This morning I will return for a second time, hoping to resolve a parking citation. If we live in a “divine milieu,” as Pierre Teilhard de Chardin says, then I wonder if I will practice contemplation in a New Orleans traffic court? If this is truly God’s world, if the kingdom of God is here and now, will I really invite Presence into that odd space?
Thoughts about the injustice of a parking ticket I received because a street meter was too jammed to take coins kept returning all through my morning meditation. The insanity of having to appear for a videoed explanation in traffic court, which somehow got lost, and led to doubling the traffic fine, so that I am returning to court again today kept disturbing my practice of God’s presence. Are we having fun yet?
In the real world, which is the only world there is, this is the kind of stuff that happens most every day as we try to practice God’s presence. We want to know deep peace, but we often get a raging stream of consciousness. Repeatedly I said the core phrase from centering prayer this morning: “I consent to Your presence and action within.” Gradually this came to clearly mean I also need to consent to God’s presence in a few minutes as I return to traffic court.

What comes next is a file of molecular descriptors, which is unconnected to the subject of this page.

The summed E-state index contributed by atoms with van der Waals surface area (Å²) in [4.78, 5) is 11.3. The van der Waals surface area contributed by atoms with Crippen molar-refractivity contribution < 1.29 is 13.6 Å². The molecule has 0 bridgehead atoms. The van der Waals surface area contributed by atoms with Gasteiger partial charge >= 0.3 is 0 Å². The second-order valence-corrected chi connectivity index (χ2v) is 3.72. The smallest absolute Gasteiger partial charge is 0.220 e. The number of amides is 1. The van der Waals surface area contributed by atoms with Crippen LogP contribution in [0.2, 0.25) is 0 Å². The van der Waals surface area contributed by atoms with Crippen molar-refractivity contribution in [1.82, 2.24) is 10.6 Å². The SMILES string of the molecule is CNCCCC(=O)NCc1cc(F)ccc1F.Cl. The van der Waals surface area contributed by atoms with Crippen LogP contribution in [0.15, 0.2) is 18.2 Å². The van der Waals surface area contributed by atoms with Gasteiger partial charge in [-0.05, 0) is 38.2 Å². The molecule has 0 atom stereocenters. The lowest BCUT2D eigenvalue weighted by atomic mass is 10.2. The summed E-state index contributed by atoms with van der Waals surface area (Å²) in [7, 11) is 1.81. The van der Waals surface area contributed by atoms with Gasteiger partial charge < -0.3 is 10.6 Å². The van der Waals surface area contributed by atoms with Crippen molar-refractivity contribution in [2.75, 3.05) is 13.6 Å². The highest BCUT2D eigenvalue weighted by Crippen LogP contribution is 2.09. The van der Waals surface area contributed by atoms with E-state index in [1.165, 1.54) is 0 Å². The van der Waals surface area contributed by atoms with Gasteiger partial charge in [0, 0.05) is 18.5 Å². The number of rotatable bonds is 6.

Instead of walking in there mad enough to hammer a broken parking meter, (one of the less-than-peaceful images dominating my meditation time), I wonder if I could bring God’s presence with me and actually practice contemplation in traffic court? Then I remember a transformative phrase by St. Seraphim, and quoted by Dr. Elaine Heath in a December interview on Portico Collective: “Acquire inner peace and thousands around you will be saved,” from Paul Chilcote and Laceye Warner, eds. The Study of Evangelism: Exploring a Missional Practice of the Church (Grand Rapids: Eerdmans, 2008), 289.
Wow! Following a contemplative path is very hard, obviously, and today will be no less so. Can I surrender my life and this outcome into the care of God and simply be a messy contemplative again today, even in traffic court? Send a prayer with me as I head out the door will you?
For more stories like this see Monks in the World: Seeking God in a Frantic Culture.